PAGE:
The Parish of St Helier is launching a new campaign to try to stop people from dropping cigarette butts.
Municipal Services Manager Deborah D'Orleans says they make the town look untidy, and have an impact on the environment.
Butts contain cellulose acetate, a form of plastic which can take up to 12 years to degrade.
"Cigarette filters have been found in the stomachs of fish, birds, whales and other marine creatures who mistake cigarette butts for food."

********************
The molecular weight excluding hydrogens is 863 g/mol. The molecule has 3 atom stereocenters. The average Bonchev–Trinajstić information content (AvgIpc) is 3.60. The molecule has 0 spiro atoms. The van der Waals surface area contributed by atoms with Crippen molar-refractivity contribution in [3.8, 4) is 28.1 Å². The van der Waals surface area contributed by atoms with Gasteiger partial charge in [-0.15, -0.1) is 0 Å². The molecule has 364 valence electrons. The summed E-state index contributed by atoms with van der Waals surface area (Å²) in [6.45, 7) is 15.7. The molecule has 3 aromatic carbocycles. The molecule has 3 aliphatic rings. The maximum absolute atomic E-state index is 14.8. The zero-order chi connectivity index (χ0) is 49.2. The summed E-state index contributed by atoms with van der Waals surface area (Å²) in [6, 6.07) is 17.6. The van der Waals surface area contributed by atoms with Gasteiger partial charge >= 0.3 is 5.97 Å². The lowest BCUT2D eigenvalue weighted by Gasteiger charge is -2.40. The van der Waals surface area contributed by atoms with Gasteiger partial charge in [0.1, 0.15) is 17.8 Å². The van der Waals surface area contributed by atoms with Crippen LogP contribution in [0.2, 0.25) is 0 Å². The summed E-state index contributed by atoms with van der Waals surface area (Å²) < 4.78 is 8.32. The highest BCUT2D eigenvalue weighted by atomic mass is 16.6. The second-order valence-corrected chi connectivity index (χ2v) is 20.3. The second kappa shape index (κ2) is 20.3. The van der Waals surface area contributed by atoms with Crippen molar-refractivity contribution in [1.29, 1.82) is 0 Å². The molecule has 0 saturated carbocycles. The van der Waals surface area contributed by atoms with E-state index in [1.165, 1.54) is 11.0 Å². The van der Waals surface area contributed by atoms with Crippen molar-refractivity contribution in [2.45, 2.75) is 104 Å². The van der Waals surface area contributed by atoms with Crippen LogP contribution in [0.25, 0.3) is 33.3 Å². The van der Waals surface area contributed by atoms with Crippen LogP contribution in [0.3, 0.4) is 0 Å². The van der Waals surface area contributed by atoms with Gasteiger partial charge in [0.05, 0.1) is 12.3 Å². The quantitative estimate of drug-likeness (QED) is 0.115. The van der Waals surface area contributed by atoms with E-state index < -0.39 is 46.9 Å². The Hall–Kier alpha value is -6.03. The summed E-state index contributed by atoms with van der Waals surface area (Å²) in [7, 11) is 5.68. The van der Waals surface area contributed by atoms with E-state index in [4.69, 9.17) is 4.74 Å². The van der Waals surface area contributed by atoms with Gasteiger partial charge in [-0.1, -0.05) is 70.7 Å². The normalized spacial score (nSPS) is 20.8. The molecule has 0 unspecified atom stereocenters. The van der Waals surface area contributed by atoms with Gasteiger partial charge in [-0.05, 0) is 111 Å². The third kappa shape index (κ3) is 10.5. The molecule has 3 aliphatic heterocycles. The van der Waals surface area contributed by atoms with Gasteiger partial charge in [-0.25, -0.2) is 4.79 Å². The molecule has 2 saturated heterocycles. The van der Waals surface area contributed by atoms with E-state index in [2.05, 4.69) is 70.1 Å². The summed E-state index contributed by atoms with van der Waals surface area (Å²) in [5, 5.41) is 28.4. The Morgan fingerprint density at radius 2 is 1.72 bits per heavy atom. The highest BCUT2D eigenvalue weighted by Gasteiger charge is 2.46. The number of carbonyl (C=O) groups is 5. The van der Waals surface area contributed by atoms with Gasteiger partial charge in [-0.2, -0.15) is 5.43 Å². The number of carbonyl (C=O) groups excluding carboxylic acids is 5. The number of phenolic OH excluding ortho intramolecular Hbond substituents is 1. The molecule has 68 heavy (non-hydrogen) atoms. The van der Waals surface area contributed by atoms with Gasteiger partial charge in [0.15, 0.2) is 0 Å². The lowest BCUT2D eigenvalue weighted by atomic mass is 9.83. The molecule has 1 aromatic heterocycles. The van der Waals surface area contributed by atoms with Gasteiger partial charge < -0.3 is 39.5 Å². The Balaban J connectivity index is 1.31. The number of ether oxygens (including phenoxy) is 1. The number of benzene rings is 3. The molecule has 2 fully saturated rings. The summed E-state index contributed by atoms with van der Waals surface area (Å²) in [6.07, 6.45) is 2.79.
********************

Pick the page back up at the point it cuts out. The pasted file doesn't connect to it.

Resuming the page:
The Town Hall says it spends a lot of time and money clearing cigarette ends off the road.
Littering is an offence that carries a fine of up to £500, and the parish says 'greater enforcement' of the law would do a 'great deal to discourage smokers' from throwing butts on the ground.
Businesses are being encouraged to tackle the problem by providing ashtrays or cigarette bins outside their premises or by sponsoring bins around town.
Special pouches are being provided free to smokers and gum chewers to store their rubbish in until they can dispose of it properly. They are available from the Town Hall reception.